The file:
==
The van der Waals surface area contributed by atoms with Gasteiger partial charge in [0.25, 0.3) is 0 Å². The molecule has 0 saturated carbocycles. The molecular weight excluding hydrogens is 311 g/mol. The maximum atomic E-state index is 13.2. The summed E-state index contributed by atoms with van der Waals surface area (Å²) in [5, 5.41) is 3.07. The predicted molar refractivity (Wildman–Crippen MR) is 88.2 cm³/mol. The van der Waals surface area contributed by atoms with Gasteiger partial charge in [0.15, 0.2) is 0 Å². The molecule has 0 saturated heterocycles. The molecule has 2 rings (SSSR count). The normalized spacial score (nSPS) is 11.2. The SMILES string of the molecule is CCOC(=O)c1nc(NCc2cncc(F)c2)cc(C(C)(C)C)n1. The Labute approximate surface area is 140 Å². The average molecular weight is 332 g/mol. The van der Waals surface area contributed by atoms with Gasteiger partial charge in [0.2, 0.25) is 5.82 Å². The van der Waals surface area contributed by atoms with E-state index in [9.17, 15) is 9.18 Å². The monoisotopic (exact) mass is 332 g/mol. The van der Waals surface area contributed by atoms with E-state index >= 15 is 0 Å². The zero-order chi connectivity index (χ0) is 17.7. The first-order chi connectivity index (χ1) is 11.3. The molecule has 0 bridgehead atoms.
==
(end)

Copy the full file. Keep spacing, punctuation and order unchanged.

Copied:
The van der Waals surface area contributed by atoms with Gasteiger partial charge in [0.25, 0.3) is 0 Å². The molecule has 0 saturated carbocycles. The molecular weight excluding hydrogens is 311 g/mol. The maximum atomic E-state index is 13.2. The summed E-state index contributed by atoms with van der Waals surface area (Å²) in [5, 5.41) is 3.07. The predicted molar refractivity (Wildman–Crippen MR) is 88.2 cm³/mol. The van der Waals surface area contributed by atoms with Gasteiger partial charge in [0.15, 0.2) is 0 Å². The molecule has 0 saturated heterocycles. The molecule has 2 rings (SSSR count). The normalized spacial score (nSPS) is 11.2. The SMILES string of the molecule is CCOC(=O)c1nc(NCc2cncc(F)c2)cc(C(C)(C)C)n1. The Labute approximate surface area is 140 Å². The average molecular weight is 332 g/mol. The van der Waals surface area contributed by atoms with Gasteiger partial charge in [0.2, 0.25) is 5.82 Å². The van der Waals surface area contributed by atoms with E-state index in [9.17, 15) is 9.18 Å². The monoisotopic (exact) mass is 332 g/mol. The van der Waals surface area contributed by atoms with E-state index >= 15 is 0 Å². The zero-order chi connectivity index (χ0) is 17.7. The first-order chi connectivity index (χ1) is 11.3. The molecule has 0 bridgehead atoms.